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Local photographer documents historical hairstyle

Tamerra Griffin | 8/1/2013, 11:35 a.m.
Brooklyn’s Black creatives flocked to the Powerhouse Arena last Friday to don their funkiest indie threads, swirl complimentary wine and ...
"I really appreciate having the opportunity and people lending me their time and their effort, to be in front of the camera and to say some words about what hair means to them," photographer Michael July said of the publishing experience. (Tamerra Griffin photos)

Brooklyn’s Black creatives flocked to the Powerhouse Arena last Friday to don their funkiest indie threads, swirl complimentary wine and celebrate the beauty of the Afro.

Photographer Michael July released his Kickstarter-funded coffee table book, “Afros: A Celebration of Natural Hair,” at the artistic space. Over the course of six years, the Clinton Hill native photographed more than 300 Afro-sporting men and women in New York City; Atlanta; Philadelphia; Chicago; Washington, D.C.; and various cities in California.

The glossy-paged hardback features images of men and women of different races and their Afros of every imaginable length, color and texture. Some are posed against predetermined backdrops, while others are captured in candid street photos. Accompanying the images are personal testimonies by the subjects—famous academic Cornel West being one of them—explaining their decisions to grow their ’fro.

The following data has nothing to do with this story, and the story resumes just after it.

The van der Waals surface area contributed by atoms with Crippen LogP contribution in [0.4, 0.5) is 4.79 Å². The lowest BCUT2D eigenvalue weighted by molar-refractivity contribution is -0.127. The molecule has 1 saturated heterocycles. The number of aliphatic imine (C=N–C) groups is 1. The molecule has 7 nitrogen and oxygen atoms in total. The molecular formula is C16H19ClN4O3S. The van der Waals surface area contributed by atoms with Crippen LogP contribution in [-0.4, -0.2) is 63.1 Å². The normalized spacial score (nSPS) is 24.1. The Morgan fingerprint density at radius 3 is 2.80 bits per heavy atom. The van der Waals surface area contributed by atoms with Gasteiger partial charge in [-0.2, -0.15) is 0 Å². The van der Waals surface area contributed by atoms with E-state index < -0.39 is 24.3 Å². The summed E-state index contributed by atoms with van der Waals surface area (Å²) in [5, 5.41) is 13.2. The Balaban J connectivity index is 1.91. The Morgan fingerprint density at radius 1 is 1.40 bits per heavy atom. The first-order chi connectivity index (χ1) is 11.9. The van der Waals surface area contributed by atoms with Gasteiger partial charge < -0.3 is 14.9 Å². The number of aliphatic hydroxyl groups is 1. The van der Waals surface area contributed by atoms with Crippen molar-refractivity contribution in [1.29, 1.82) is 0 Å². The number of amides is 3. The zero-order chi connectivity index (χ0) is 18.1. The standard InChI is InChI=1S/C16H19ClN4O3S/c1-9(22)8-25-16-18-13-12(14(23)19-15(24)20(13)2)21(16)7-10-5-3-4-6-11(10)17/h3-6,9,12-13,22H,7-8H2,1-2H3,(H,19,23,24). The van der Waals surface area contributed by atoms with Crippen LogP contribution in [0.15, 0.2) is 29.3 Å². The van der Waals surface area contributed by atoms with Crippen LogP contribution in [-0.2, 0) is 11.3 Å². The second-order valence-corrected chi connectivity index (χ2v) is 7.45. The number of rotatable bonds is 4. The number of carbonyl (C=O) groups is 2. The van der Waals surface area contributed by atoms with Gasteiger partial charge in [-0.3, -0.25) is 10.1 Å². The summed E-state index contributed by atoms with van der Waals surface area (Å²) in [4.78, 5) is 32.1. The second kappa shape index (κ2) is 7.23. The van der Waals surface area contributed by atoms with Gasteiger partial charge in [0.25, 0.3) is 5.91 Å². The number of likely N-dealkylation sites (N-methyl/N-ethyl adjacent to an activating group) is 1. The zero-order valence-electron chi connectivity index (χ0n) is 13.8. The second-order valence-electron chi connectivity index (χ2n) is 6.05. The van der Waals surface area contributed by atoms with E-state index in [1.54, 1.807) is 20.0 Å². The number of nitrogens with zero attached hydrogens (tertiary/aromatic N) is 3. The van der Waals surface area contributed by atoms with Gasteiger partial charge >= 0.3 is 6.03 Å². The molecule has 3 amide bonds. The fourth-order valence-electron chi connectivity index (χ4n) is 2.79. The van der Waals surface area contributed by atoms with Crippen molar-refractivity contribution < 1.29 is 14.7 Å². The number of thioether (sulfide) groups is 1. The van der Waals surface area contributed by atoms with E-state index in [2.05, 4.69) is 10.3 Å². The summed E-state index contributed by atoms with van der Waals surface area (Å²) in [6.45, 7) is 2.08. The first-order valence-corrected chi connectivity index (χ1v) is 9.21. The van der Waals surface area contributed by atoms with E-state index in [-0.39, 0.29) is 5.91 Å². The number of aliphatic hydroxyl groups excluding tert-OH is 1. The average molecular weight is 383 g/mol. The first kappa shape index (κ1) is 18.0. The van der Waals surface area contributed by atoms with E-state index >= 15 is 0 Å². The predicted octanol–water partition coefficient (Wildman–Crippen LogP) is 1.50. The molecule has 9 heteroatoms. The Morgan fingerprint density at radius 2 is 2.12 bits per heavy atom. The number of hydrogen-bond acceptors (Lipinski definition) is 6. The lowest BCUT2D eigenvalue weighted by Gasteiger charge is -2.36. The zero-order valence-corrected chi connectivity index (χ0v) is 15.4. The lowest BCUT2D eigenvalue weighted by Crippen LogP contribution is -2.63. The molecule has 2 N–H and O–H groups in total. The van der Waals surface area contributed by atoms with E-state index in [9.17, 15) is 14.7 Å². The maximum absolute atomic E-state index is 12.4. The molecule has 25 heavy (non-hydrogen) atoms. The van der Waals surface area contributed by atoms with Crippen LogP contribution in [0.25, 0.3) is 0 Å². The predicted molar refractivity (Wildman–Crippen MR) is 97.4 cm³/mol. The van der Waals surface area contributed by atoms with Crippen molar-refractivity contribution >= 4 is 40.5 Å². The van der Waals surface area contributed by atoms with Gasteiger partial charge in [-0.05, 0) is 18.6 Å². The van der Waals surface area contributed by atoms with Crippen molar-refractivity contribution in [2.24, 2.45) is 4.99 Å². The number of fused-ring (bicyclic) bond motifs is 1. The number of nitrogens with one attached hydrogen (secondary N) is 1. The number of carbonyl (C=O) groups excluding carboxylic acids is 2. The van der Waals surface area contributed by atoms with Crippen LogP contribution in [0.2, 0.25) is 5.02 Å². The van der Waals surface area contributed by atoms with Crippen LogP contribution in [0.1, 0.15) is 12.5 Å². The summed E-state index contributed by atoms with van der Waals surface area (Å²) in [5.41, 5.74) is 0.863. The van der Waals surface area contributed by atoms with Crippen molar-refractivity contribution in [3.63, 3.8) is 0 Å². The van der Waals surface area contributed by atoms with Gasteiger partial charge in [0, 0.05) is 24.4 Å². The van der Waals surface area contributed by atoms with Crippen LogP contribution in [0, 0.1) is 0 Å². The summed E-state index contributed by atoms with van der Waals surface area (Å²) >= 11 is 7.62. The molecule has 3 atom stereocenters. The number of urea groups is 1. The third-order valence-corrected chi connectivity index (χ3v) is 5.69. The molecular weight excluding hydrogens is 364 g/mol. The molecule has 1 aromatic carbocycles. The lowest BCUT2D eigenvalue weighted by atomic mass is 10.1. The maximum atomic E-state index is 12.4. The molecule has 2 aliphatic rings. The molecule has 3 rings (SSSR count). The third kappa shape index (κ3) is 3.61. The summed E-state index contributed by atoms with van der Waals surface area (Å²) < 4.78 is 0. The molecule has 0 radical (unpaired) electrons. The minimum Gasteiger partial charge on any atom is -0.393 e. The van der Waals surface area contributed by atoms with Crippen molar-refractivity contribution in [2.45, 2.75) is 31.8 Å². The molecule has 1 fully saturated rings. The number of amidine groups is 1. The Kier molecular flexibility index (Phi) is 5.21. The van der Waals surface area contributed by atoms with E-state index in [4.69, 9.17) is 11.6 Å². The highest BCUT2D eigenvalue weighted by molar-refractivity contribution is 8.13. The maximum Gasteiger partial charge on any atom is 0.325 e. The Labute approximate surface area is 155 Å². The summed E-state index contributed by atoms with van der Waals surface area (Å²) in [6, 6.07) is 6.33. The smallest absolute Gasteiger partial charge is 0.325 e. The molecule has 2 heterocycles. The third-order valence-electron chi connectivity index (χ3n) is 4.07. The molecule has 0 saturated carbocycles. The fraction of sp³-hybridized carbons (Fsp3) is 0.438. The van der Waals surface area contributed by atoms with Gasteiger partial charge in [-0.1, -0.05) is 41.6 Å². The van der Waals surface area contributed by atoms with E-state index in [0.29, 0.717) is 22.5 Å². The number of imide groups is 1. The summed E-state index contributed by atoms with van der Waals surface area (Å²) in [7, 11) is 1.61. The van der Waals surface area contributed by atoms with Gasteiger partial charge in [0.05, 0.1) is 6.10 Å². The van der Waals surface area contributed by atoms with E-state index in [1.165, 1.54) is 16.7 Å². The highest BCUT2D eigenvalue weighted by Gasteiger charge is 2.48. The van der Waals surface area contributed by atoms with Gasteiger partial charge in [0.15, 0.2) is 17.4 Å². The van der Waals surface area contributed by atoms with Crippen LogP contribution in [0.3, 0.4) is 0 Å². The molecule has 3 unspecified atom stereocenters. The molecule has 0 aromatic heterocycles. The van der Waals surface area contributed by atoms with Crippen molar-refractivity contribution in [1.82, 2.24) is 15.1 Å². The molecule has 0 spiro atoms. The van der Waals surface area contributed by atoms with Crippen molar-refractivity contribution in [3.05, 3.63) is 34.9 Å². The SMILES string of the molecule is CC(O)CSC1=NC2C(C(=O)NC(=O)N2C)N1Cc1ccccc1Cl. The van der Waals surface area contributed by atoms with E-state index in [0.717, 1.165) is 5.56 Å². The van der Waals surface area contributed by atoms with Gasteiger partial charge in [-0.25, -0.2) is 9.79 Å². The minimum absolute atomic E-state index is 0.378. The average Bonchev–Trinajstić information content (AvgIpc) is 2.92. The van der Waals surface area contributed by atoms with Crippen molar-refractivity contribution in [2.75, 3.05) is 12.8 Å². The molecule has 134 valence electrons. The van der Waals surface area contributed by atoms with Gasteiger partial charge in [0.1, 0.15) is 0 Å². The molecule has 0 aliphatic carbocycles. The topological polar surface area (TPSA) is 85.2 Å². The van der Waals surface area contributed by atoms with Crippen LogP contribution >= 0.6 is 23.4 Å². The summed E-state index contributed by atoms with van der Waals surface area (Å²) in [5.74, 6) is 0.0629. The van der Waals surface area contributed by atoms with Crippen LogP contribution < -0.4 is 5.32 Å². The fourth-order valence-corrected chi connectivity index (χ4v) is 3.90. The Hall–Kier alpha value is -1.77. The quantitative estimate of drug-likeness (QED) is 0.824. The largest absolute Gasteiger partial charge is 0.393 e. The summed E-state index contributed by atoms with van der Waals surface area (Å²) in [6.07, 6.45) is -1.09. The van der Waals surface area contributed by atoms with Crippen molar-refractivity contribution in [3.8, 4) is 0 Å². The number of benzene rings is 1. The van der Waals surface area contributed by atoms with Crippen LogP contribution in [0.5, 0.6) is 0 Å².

At the launch, July took a moment away from signing books and posing for photographs to talk to the AmNews about his inspiration to publish “Afros.” Like so many artists, it began with an unanswered question.

“I’ve collected a lot of Black art and memorabilia, like ‘Soul Train,’ since I was a little kid,” said July, who wears his hair in thin locks. “A lot of my heroes in theʼ’60s, ’70s and ’80s had Afros. I tried to research the history of Afros, but there really wasn’t anything that was in a book. I just thought I’d do a book to illustrate respectfully who we are and where we came from.”

Nykki Nichole was one of the subjects July shot for “Afros.” The local singer-songwriter recalled the way she was approached to model her coiffure for the book.

“He came up to me and said, ‘You know what? I love your hair. Can I take a photograph?’ It was very organic Brooklyn,” she said.

July said that while he did not notice any particular distinction among Afro styles in the different cities he visited, the desire to liberate oneself from damaging and ecologically hazardous hair practices was a universal motivation to change styles.

“For people who wear their hair natural, there seems to be a kind of kinship, because it’s a really sustainable movement and consciousness that they have,” he said.

He has noticed that the style of the Afro has changed since the ’60s; 50 years ago, people preferred carefully rounded Afros, whereas now, the less tamed, Questlove-esque hairdos and pinned-back faux hawks have become popular.

Despite these changes, July remains confident that the Afro is not simply a passing political fashion statement.

“I think natural hair will never go away,” he said. “People will continue to embrace it and do funky things.”

“Afros: A Celebration of Natural Hair” sells for just under $45 and can be purchased at Powerhouse Arena in Brooklyn.